The Science of Paper

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We believe there is no better and more perfect combination than ink on paper; it presents a unique opportunity to engage with people, as well as an opportunity to be creative and bold. While print has been challenged by modern advances in technology, such as tablets and mobile devices, there is no doubt that reading from a piece of paper has supreme benefits. What exactly are the benefits of paper, and are they as dramatic as we say? Why, in fact, yes – the proof is in the paper!

In a recent article on Scientific American, author and contributor Ferris Jabr gives an in-depth and anecdotal look into the specific science of what it means to read electronically versus a read from a physical piece of paper. He notes numerous studies and research groups who have found that there is in fact a substantial difference between the way people perceive words on both paper and screens. He also suggests that newer generations of consumers are finding it hard to navigate the paper landscape, and that people may not inherently see the intrinsic value of reading off paper. Here are some highlights of the important research findings:

1) Jabr discusses how e-readers and screens fail to replicate the sensory experience of a physical piece of printed paper. One study author quotes notes that people who read on a screen are more mentally drained and often have trouble focusing on what they just read versus those who read the same material from a piece of paper.

2) One interesting study Jabr quotes is about the learning process when using printed paper versus learning from a screen. In a blind study, two sets of students were asked to read a short piece of text –one group read from a piece of paper, the other on a computer monitor. After having read the selection and taking a small memory quiz, the results showed that the students who read from the monitor focused just on remembering details, whereas those who read from paper showed a much deeper understanding of the material.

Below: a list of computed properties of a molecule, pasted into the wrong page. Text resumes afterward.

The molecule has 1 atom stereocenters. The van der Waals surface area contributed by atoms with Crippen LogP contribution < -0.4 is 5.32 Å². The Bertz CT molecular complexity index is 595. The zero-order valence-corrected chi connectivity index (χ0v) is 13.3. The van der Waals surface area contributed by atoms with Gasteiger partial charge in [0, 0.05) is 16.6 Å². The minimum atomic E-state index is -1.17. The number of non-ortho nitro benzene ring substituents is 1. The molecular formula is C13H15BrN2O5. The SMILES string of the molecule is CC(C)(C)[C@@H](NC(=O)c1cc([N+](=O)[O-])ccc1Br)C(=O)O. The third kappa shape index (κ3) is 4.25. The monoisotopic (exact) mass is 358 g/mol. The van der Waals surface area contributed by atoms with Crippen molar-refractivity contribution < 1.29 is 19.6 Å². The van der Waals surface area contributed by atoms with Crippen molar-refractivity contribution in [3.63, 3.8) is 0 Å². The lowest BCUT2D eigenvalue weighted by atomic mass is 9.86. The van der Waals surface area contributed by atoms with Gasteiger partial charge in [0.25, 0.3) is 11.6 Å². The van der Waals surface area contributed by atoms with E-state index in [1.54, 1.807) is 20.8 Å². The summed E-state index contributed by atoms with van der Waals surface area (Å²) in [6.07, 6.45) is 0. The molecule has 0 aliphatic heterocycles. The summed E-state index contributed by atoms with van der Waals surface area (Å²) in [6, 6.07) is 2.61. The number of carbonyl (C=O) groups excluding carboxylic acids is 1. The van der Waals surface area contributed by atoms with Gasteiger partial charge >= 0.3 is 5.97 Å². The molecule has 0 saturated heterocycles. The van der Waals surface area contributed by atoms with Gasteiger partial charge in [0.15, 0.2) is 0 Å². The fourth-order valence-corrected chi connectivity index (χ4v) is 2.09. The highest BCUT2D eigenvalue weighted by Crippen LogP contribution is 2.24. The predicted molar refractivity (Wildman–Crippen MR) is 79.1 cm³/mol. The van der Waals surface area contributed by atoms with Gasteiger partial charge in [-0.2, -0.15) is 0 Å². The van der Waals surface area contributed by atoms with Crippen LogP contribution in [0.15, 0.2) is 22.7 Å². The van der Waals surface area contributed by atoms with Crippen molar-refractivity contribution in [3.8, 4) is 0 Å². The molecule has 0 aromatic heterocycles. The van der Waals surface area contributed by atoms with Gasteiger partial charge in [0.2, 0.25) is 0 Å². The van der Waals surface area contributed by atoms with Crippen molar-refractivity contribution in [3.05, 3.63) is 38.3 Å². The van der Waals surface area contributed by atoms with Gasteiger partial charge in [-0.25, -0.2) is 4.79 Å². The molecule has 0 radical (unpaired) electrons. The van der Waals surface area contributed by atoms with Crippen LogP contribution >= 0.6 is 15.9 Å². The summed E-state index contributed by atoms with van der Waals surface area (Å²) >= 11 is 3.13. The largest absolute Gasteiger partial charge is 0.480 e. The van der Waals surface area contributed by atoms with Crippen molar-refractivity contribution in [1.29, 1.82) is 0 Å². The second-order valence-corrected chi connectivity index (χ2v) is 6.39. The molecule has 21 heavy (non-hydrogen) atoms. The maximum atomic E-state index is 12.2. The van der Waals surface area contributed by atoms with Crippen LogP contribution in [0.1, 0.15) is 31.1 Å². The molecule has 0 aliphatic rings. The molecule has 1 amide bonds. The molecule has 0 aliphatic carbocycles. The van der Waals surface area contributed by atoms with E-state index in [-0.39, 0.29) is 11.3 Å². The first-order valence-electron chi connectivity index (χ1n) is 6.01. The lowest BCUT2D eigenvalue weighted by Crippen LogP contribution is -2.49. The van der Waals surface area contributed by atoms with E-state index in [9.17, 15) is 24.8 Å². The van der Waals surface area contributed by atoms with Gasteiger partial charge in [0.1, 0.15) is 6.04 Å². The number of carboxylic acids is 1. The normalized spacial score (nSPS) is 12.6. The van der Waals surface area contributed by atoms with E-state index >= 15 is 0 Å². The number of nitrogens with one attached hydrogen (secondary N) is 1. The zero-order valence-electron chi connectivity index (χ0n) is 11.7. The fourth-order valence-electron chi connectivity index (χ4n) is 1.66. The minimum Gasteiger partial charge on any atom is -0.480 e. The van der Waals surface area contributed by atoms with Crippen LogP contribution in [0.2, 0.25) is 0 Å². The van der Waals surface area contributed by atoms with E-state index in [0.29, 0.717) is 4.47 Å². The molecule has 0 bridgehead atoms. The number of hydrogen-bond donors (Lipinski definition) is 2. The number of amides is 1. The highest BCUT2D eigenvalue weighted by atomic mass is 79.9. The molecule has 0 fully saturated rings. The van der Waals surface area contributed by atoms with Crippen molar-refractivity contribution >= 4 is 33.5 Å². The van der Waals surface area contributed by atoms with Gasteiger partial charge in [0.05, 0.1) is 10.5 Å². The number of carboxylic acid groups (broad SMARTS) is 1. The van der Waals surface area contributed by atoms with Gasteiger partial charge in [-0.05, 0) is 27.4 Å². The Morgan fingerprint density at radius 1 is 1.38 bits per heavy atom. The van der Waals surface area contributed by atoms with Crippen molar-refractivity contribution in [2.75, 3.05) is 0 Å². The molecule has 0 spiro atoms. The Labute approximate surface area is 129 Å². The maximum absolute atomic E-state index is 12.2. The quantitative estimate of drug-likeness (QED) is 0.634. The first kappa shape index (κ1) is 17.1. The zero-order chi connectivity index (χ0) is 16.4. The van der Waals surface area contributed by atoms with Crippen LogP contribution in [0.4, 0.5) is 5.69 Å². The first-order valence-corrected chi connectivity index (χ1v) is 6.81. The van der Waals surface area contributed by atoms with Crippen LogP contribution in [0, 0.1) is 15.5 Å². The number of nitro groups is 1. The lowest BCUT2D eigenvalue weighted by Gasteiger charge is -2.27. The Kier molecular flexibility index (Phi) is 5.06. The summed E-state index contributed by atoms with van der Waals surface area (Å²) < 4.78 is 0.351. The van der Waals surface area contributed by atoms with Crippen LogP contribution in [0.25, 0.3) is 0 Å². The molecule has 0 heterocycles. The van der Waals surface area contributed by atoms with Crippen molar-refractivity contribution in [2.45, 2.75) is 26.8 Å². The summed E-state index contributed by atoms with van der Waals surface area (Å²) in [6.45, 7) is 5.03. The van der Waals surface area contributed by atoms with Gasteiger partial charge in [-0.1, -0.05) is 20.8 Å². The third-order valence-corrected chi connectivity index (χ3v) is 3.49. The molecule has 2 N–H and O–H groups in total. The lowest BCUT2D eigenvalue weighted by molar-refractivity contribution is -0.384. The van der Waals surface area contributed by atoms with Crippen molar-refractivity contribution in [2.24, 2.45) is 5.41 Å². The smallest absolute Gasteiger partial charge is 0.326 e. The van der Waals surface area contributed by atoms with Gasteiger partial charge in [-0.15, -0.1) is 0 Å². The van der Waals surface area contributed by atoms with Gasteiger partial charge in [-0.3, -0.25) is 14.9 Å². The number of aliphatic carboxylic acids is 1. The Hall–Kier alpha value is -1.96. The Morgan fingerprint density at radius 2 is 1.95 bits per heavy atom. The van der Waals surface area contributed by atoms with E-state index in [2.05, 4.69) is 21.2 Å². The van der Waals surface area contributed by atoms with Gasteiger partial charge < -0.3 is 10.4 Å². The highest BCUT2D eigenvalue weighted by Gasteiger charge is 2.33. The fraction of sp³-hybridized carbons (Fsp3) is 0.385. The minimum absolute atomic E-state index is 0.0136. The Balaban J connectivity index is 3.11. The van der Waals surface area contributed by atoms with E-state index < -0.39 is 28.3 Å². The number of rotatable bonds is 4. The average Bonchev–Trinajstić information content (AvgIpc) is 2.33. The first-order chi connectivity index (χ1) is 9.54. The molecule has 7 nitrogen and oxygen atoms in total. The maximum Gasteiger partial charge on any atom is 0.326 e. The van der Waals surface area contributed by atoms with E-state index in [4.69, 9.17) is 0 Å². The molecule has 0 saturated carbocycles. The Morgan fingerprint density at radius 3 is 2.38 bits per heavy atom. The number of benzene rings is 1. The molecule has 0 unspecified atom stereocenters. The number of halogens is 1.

3) In another study, Jabr brings up the question of control. He quotes yet another body of research that targets readers of books versus tablets. This begs the question of how people perceive something on a screen – whether or not they feel like they can control the flow and speed with which they read. “People report that they enjoy flipping to a previous section of a paper book” in comparison to scrolling on a tablet. It may sound minor, but Jabr says that those who read from a tablet do not feel the same type of pleasure and can’t engage with the text in the same way. Tablets don’t allow for highlighting or taking notes, which is an important aspect of reading for some.

Overall, the research presented shows the power of print, as well as a preference for print in some regards. There is no replacing the tangible, physical experience of touching a piece of paper. It is an experience that is conducive to good memory retention, deeper thought processing, and is more effective in reaching the audience at hand.

At Allied, we firmly believe in paper and actively challenge the perception that print is a thing of the past. From highly targeted, data-driven direct mail campaigns produced in our secure Digital Direct Mail Center, to colors and graphics that leap off the page thanks to our innovative POPcolor® technology, we believe print is a medium that is lasting and forever.

LONG LIVE PRINT!

For more general inquiries, please email contact@alliedrethink.com. Also, be sure to visit our social media pages, as well as our corporate website for further details.

Credit to Scientific American for the article and quotes used in this post.

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